The Newest Biology and Special Ed Teacher at Hills

By Amber Leung

Brooke Schwartzman the period before her class.  Photo by Amber Leung.

Brooke Schwartzman the period before her class. Photo by Amber Leung.

Having a passion for both biology and special education, Brooke Schwartzman has taken on a dual position this year at Hills. Working with Dr. Whitfield to teach environmental science and having her own class as well, all while helping special ed students, Schwartzman says she has the best of both worlds.

Ms. Schwartzman graduated from Montclair State with an undergraduate degree in biology. She then went on to receive her Master’s in teaching, and teaching students with disabilities. Although the first few weeks as a new teacher can be overwhelming, Schwartzman was welcomed to Hills with open arms and has even begun to immerse herself in Hills’ pride, attending the first football game of the season.

Schwartzman said, “On my first day, Mr. DeMarrais walked in and gave me a [Hills’ pride] sweatshirt. He said, ‘It’s my daughter’s but it should be alright,’ and it was then I felt as though I was part of the family even without meeting everyone.”

Through biology, she hopes to interest her students with the concepts of living organisms, including ourselves, and how we interact with the environment around us. As the science world becomes more diverse in the present day and the future, Schwartzman wants to influence both her female and male students with the woman’s “point of view” in science. There are still significantly less females in STEM occupations, and through her class, she wishes to broaden the idea to her students with articles and women scientists.

Hands-on, engaging, and project orientated, Schwartzman does not like a quiet classroom; she wants her students to be constantly asking questions, moving around, and collaborating with their classmates. More importantly, she hopes to connect with her students in a personal way, making them see her not only as a teacher but as an adult that teaches as a career with other interests outside of school. She wants to be “real” to her students and talking about topics that interest them, while at the same time telling them about her hobbies, such as a working out and traveling the world.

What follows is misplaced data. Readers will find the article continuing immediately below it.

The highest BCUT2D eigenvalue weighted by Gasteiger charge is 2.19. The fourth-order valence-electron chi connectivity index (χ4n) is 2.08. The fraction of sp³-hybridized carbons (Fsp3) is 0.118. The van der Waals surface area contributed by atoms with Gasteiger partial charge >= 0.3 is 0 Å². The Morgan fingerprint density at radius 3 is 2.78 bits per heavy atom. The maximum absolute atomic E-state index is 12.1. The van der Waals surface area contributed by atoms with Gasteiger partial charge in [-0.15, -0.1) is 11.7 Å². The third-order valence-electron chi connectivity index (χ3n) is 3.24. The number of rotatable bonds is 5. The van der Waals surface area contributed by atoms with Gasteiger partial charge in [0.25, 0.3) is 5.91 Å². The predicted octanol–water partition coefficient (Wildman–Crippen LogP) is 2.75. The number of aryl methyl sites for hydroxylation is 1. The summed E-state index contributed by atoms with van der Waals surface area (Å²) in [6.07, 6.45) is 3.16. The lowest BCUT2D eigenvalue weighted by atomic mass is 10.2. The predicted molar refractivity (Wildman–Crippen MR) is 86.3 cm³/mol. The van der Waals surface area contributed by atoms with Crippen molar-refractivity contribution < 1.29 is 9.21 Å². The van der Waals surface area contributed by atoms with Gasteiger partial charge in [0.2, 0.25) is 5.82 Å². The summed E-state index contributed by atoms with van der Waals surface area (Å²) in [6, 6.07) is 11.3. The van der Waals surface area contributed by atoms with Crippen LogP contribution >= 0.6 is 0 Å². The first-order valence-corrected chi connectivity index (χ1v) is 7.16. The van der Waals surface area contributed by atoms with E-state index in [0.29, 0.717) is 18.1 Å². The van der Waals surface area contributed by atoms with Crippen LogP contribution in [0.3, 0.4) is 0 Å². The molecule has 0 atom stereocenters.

Schwartzman said, “In such a technology based world nowadays, I would love to be my students’ role models. I think the way to do this is to gain their trust and respect, and to build relationships with them as well.”

Even when working with special education students, she brings her philosophy to the classroom all the same. Treating all her students with equal adoration, Schwartzman is patient and uses strategies to help them understand in their own terms. Her calming presence enabling her students to better communicate and possess a desire to learn.

Involved in both biology and special education, Schwartzman aspires to spread her passion for teaching to all her students in the following years at Hills, while pursuing her dream of teaching in both fields.